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NBC 'Gathering The Facts' About Brian Williams' Claims, Network's Chief Says

Updated at 3:55 p.m. ET

An NBC team is looking into Brian Williams' claims that a helicopter he was on in Iraq in 2003 came under fire, a claim the Nightly News anchor apologized for this week in the face of pushback from soldiers.

In a memo to staff, NBC News President Deborah Turness said:

"Brian apologized once again, and specifically expressed how sorry he is for the impact this has had on all of you and on this proud organization.

"As you would expect, we have a team dedicated to gathering the facts to help us make sense of all that has transpired. We're working on what the best next steps are — and when we have something to communicate we will of course share it with you."

The Associated Press and other news organizations are reporting that the internal investigation at NBC will be headed by Richard Esposito, a former editor at the New York Daily News who is now at NBC.

The development comes as CNN walked back from its interview with a pilot who appeared to partly corroborate Williams' account of being on the helicopter.

The pilot, Rich Krell, said Thursday he was flying the helicopter that Williams was on, and the aircraft came under "small-arms fire."

Krell is now telling CNN: "The information I gave you was true based on my memories, but at this point I am questioning my memories."

The change in testimony led CNN's Brian Stelter to write: "What initially looked like an account that supported some of Brian Williams' war story — that he came 'under fire' that day — no longer appears to be true."

Williams and his network, until this week, had said the helicopter had been hit by an RPG and forced down during the U.S.-led invasion of Iraq. Following pushback from soldiers who were there, Williams apologized Wednesday. [Do read/listen to NPR's David Folkenflik on Williams' self-inflicted war wounds.]

The story is the latest twist to the scandal that has tarnished the reputation of the NBC news anchor, and it comes the same day The New Orleans Advocate raised doubts about Williams' claim during his reporting of Hurricane Katrina. Williams had said he saw a body float by in the French Quarter, a part of the city that had remained largely dry during the 2005 storm that devastated the city.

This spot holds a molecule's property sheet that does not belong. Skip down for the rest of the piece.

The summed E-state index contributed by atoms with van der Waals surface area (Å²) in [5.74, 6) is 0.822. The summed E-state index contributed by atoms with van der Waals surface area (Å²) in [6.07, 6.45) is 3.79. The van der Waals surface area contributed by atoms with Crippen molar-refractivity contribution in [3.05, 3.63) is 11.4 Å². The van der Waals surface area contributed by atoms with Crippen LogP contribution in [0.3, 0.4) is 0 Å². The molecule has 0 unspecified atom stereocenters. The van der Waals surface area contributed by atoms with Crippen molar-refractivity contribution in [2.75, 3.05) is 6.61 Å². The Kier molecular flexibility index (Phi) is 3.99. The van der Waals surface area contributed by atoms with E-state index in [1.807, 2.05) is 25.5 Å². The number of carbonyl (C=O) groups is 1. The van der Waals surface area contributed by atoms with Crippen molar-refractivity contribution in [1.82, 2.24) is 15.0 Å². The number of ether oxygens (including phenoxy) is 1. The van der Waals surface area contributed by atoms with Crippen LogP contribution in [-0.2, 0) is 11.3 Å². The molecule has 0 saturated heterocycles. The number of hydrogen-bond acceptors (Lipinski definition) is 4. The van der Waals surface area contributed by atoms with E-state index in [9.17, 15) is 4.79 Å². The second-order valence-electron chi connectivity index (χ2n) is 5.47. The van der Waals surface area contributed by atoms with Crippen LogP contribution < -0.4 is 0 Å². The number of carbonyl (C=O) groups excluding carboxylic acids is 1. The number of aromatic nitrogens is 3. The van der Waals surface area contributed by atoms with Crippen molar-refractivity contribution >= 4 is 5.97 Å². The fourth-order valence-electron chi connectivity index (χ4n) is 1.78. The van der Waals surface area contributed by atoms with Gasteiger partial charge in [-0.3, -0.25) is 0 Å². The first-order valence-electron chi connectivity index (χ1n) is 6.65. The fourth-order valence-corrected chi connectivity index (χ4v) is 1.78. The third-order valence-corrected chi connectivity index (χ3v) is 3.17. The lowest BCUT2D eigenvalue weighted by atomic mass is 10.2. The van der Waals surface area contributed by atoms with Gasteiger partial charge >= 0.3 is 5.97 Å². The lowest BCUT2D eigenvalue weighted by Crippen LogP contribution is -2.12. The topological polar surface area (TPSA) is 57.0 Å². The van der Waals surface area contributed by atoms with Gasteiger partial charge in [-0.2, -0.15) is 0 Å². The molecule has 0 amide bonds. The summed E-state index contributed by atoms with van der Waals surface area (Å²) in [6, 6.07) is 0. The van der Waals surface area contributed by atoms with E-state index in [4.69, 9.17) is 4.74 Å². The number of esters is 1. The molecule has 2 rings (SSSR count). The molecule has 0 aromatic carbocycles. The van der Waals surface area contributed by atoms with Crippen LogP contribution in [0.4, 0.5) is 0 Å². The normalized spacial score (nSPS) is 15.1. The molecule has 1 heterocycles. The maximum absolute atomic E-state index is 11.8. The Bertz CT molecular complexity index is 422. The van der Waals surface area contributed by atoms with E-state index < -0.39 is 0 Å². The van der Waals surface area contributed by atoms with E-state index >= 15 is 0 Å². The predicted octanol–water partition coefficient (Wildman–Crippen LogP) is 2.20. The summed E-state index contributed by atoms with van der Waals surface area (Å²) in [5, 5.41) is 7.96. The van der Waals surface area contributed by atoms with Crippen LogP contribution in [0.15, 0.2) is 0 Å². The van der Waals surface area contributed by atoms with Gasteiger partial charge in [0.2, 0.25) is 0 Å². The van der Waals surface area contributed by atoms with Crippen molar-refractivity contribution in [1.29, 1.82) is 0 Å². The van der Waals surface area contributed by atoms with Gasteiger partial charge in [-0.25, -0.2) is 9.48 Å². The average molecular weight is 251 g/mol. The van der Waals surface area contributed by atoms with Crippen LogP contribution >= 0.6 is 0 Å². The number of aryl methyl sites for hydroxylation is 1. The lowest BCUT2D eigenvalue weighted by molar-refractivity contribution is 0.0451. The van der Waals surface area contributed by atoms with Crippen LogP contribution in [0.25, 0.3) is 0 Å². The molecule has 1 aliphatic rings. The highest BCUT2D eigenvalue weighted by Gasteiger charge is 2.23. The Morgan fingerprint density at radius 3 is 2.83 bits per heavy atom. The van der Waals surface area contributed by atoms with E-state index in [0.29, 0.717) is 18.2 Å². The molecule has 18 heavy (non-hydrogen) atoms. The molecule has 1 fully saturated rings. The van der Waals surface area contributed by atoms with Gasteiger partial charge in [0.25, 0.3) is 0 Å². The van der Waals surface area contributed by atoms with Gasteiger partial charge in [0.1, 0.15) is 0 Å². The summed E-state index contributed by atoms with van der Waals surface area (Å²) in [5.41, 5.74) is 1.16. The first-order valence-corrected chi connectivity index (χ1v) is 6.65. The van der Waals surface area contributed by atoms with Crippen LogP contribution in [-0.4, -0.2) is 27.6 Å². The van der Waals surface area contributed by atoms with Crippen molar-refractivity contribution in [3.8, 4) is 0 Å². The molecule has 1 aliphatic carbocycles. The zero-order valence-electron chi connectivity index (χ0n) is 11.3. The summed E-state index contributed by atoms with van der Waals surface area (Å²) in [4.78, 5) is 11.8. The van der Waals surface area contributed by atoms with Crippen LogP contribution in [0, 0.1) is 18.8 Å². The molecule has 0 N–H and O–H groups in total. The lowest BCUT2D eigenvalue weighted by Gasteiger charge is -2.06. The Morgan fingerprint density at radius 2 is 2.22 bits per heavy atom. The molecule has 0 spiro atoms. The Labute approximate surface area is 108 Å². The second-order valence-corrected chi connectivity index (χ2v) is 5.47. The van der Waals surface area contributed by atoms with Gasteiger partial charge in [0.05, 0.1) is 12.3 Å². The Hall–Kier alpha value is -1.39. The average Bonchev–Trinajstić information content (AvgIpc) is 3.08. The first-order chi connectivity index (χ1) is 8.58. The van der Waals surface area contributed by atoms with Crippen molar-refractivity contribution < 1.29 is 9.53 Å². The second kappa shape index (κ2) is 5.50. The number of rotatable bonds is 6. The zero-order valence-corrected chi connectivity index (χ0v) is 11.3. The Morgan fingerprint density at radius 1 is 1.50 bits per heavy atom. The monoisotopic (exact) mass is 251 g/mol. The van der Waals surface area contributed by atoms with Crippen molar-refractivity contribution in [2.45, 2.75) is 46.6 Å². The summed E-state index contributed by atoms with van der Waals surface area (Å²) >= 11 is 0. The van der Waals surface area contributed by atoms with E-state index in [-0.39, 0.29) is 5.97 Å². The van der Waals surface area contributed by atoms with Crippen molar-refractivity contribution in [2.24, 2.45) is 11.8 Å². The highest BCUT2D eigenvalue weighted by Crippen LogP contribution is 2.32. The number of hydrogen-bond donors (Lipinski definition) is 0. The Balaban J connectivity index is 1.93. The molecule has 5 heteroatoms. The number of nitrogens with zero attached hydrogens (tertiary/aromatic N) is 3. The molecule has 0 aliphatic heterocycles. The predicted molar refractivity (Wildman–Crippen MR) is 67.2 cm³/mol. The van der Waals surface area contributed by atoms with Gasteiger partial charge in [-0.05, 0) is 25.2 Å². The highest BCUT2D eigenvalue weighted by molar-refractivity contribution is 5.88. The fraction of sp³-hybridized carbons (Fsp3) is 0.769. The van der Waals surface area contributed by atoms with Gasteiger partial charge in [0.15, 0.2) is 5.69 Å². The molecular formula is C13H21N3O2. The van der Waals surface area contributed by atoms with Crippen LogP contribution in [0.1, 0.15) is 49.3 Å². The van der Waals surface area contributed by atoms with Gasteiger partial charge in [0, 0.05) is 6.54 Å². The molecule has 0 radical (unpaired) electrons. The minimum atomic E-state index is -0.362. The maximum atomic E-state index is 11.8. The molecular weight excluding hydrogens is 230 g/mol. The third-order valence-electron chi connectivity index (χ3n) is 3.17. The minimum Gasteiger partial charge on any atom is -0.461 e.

In a 2006 interview, Williams had this to say about what he saw in New Orleans:

"When you look out of your hotel window in the French Quarter and watch a man float by face down, when you see bodies that you last saw in Banda Aceh, Indonesia, and swore to yourself that you would never see in your country. ..."

[New York magazine has a breakdown of how that account evolved over the years.]

And last year he told Tom Brokaw, his predecessor at NBC, that he had "accidentally ingested some of the floodwater ... [and become] very sick with dysentery."

The New Orleans Advocate reports, "the French Quarter, the original high ground of New Orleans, was not impacted by the floodwaters that overwhelmed the vast majority of the city."

But other accounts appear to back Williams' claim of floodwater in the French Quarter — with at least one photograph showing floodwaters around the Ritz-Carlton hotel on Canal Street.

The city's former health director told the newspaper that while he was a fan of Williams', he was skeptical about his claims of contracting dysentery.

"I saw a lot of people with cuts and bruises and such, but I don't recall a single, solitary case of gastroenteritis during Katrina or in the whole month afterward," Dr. Brobson Lutz told the newspaper.

As to Williams' claim that he drank floodwater and became sick, Lutz said: "I don't know anybody that's tried that to see, but my dogs drank it, and they didn't have any problems."

There were, however, fears of dysentery after the storm, and the Centers for Disease Control and Prevention reported "clusters of diarrheal disease."

And it is probably worth noting here that much of the reporting after Hurricane Katrina, from many different news organizations and reporters, focused on bodies, gangs, looting and illness — reporting that was later shown to be exaggerated or false.

Copyright 2021 NPR. To see more, visit https://www.npr.org.

Krishnadev Calamur is NPR's deputy Washington editor. In this role, he helps oversee planning of the Washington desk's news coverage. He also edits NPR's Supreme Court coverage. Previously, Calamur was an editor and staff writer at The Atlantic. This is his second stint at NPR, having previously worked on NPR's website from 2008-15. Calamur received an M.A. in journalism from the University of Missouri.

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